From Chicken Soup for the African American Soul

My Mother’s Gift

Diptheria swept through my neighborhood when I was a small boy and it took many lives, including that of my little buddy, a boy everyone called “Gramps.” He and I contracted it about the same time and we became backyard buddies; we played together because no one else would for fear of contracting what we had.

When Gramps’s condition worsened, his mother got enough money together so that she could afford to take him to the hospital. He died there. It was my first exposure to the death of someone my own age. I had thought only old people died. I could not understand why Gramps would die, especially since, at the wake, he looked to be just asleep.

With the death of Gramps and several other neighborhood children, my mother became extremely protective of me. She was determined not to lose me. She refused to put me in the hospital because Gramps had died there. She talked the doctors into giving her the expensive medicine so that she could administer it herself. I can still envision how her hands shook when she gave it to me because she was so fearful of wasting any of it.

Mama did not sleep much during my illness but one night when she had gone to her own room to get some rest, I awoke to see a figure at the end of my bed. I recognized Miss Henry, an elderly neighbor whom I had often visited before her death several months earlier. Miss Henry loved me. I would sit by her bedside for hours and talk to her.

When I saw that it was Miss Henry who had come to my bedside, I yelled for my mama. “Mama! Miss Henry is in my room!” Mama came running. She was angry. My mama believed in stories of dead people who come back to try to take loved ones with them. After nursing me along, she surely was not going to let Miss Henry get me.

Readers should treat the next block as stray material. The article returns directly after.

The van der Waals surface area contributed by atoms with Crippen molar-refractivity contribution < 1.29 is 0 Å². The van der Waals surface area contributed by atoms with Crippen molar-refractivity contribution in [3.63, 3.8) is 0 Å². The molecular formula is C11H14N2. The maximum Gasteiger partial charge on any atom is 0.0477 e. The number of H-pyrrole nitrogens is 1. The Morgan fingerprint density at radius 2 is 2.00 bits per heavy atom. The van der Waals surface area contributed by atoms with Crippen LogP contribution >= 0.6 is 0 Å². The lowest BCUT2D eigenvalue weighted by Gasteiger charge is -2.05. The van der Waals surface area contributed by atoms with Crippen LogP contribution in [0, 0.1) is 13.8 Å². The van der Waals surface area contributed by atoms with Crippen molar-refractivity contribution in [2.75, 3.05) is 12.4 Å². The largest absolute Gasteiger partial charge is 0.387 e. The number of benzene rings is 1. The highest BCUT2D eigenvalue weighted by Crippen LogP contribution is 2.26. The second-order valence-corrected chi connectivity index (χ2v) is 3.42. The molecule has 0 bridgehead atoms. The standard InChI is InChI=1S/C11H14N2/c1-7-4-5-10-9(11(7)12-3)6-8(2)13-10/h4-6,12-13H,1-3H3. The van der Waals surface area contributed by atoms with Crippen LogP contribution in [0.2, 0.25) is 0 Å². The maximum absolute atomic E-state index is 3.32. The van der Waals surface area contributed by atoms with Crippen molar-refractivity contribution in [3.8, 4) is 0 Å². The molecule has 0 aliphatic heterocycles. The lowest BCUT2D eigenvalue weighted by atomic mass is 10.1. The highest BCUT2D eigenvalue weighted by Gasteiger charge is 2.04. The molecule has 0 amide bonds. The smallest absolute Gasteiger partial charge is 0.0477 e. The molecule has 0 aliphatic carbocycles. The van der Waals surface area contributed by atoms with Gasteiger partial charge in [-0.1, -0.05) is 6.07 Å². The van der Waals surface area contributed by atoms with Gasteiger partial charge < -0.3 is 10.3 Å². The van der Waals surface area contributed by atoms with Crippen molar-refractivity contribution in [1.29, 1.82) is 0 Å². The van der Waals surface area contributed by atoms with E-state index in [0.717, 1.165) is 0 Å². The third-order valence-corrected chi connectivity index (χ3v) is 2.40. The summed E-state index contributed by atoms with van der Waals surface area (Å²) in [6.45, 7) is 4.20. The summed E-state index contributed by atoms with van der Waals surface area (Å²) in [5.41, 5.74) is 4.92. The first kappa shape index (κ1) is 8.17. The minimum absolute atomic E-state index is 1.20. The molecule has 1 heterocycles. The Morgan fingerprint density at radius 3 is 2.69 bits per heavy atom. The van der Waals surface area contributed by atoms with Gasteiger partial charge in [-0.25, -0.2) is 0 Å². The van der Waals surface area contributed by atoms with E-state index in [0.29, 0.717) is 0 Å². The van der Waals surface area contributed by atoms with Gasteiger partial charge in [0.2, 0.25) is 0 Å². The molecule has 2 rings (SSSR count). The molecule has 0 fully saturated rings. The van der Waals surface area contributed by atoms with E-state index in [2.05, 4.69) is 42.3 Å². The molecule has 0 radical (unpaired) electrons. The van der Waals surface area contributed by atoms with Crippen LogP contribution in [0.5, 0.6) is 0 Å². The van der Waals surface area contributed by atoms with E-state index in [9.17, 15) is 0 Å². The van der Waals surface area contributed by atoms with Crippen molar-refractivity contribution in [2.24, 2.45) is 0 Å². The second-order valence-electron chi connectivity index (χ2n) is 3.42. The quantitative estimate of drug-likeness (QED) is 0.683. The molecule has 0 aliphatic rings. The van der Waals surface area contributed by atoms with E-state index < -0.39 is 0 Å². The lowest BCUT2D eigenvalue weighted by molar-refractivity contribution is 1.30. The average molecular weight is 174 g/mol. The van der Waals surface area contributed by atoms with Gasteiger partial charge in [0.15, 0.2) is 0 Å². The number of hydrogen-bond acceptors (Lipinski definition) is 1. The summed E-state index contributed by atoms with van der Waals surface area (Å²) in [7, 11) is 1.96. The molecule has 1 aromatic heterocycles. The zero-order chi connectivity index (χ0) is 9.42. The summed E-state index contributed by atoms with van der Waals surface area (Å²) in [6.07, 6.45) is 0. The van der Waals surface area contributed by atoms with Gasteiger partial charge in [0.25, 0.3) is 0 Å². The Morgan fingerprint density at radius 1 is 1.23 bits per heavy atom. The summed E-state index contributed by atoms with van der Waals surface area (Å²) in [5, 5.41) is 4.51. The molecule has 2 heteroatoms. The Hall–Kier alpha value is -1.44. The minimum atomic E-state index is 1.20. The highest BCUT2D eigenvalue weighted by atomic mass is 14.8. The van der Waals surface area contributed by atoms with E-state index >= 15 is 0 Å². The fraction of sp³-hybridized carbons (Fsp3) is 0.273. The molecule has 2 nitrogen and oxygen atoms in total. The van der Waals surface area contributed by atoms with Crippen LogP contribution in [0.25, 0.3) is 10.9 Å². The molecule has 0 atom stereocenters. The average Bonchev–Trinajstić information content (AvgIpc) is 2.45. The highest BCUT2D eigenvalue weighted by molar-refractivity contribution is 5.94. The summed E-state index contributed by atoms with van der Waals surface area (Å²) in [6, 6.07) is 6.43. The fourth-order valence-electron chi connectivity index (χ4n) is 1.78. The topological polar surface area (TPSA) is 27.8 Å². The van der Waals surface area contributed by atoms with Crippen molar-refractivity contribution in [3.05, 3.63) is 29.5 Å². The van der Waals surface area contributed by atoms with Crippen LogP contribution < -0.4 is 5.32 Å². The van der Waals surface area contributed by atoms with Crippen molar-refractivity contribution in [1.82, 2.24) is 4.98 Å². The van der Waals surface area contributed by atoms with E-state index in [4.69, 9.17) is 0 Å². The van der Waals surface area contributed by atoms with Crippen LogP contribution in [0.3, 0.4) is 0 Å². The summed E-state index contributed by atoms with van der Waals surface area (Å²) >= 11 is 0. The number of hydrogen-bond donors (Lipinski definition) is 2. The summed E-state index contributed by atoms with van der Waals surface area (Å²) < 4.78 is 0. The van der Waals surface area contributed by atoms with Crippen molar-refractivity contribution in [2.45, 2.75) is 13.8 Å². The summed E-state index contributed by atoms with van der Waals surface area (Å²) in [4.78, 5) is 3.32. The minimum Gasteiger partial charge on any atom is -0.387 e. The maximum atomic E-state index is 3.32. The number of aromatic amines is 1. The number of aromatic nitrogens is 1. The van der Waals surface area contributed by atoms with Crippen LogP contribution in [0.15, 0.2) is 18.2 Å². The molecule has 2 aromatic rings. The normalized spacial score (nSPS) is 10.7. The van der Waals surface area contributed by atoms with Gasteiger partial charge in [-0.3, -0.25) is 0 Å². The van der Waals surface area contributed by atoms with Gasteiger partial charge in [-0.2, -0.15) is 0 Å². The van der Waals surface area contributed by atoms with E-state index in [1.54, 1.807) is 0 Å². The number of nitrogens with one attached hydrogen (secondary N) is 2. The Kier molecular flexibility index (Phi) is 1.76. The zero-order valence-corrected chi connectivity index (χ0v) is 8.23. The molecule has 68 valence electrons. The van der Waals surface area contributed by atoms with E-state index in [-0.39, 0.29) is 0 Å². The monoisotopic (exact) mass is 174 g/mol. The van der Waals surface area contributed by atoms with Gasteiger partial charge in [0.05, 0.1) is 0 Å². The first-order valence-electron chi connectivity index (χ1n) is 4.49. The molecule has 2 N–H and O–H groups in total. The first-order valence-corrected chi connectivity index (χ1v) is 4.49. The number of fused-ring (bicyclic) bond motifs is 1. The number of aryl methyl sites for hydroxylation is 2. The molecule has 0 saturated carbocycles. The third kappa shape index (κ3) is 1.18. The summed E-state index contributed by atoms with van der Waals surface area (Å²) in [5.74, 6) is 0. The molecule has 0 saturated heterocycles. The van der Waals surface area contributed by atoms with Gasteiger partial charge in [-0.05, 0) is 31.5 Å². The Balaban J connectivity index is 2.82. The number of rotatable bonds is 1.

Mama came storming into the room cursing, “If she ain’t dead yet, she soon will be!”

I had NO idea how Mama was going to kill Miss Henry AGAIN! But Mama didn’t get the chance. When she came into the room and turned the light on, Miss Henry disappeared.

Mama kept cursing just in case she was hanging around somewhere. “Don’t you come in here ever again messin’ with my boy!” Mama said. “Stay outta this house!”

After her cursing wore down, Mama went to praying at my bedside and apparently the prayers did their work. In the next few days, the diptheria began to release its hold on me.

Then, just as it appeared that I was recovering, I came to her one morning after awakening and my voice was gone. Mama was devastated. After all she had gone through in dealing with my illness, she feared it had sneaked back in and robbed me of my voice forever.

That night, she set to praying again, “Lord, give the child my voice. I’ve talked enough in my life. I don’t need my voice no more.”

In the morning, I awakened and I called to my mother. My voice had returned. My mama said, “Thank God!”

Or she tried to say that. Her voice was nothing but a squeak. I swear it is true.

She went to the medicine cabinet and took some of my diptheria medicine herself, and in a few hours her voice returned. But always after that, if I sassed my mother or she heard me curse, she reminded me of that time.

She would say, “You talk like that again, I’ll take my voice back. I asked Jesus to give you my voice and he did. You use it like that, I’ll take it back.

“You know Jesus does what I ask of him!”

I intend to use my mama’s voice for good, lest I lose it for good. I urge you to use your talents and gifts to their fullest, too.

Les Brown

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